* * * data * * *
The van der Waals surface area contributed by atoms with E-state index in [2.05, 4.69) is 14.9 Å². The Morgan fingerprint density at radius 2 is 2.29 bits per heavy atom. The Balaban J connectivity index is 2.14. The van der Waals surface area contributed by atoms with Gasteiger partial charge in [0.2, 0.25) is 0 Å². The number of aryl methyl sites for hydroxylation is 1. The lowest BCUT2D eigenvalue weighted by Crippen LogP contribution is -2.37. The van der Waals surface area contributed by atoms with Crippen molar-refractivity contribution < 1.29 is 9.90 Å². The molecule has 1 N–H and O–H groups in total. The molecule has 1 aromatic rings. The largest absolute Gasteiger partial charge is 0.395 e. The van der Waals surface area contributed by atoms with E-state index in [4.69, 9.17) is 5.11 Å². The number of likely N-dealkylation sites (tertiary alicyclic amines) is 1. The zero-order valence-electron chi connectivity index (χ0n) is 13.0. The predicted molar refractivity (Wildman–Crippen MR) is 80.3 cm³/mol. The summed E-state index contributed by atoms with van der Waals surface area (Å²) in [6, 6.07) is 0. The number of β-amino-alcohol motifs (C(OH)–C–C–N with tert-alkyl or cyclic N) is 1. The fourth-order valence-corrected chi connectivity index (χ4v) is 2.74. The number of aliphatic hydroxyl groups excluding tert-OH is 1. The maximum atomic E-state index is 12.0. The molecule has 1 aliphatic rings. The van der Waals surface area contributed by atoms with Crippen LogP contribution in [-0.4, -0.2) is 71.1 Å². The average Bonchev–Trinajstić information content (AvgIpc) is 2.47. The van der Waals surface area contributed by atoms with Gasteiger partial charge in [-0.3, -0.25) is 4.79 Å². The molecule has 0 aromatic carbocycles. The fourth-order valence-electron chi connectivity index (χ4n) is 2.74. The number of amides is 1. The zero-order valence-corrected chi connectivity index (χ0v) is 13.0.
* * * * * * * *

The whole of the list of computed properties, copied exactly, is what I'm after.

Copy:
The van der Waals surface area contributed by atoms with E-state index in [2.05, 4.69) is 14.9 Å². The Morgan fingerprint density at radius 2 is 2.29 bits per heavy atom. The Balaban J connectivity index is 2.14. The van der Waals surface area contributed by atoms with Gasteiger partial charge in [0.2, 0.25) is 0 Å². The number of aryl methyl sites for hydroxylation is 1. The lowest BCUT2D eigenvalue weighted by Crippen LogP contribution is -2.37. The van der Waals surface area contributed by atoms with Crippen molar-refractivity contribution < 1.29 is 9.90 Å². The molecule has 1 N–H and O–H groups in total. The molecule has 1 aromatic rings. The largest absolute Gasteiger partial charge is 0.395 e. The van der Waals surface area contributed by atoms with E-state index in [4.69, 9.17) is 5.11 Å². The number of likely N-dealkylation sites (tertiary alicyclic amines) is 1. The zero-order valence-electron chi connectivity index (χ0n) is 13.0. The predicted molar refractivity (Wildman–Crippen MR) is 80.3 cm³/mol. The summed E-state index contributed by atoms with van der Waals surface area (Å²) in [6, 6.07) is 0. The number of β-amino-alcohol motifs (C(OH)–C–C–N with tert-alkyl or cyclic N) is 1. The fourth-order valence-corrected chi connectivity index (χ4v) is 2.74. The number of aliphatic hydroxyl groups excluding tert-OH is 1. The maximum atomic E-state index is 12.0. The molecule has 1 aliphatic rings. The van der Waals surface area contributed by atoms with Crippen LogP contribution in [-0.4, -0.2) is 71.1 Å². The average Bonchev–Trinajstić information content (AvgIpc) is 2.47. The van der Waals surface area contributed by atoms with Gasteiger partial charge in [-0.3, -0.25) is 4.79 Å². The molecule has 0 aromatic carbocycles. The fourth-order valence-electron chi connectivity index (χ4n) is 2.74. The number of amides is 1. The zero-order valence-corrected chi connectivity index (χ0v) is 13.0.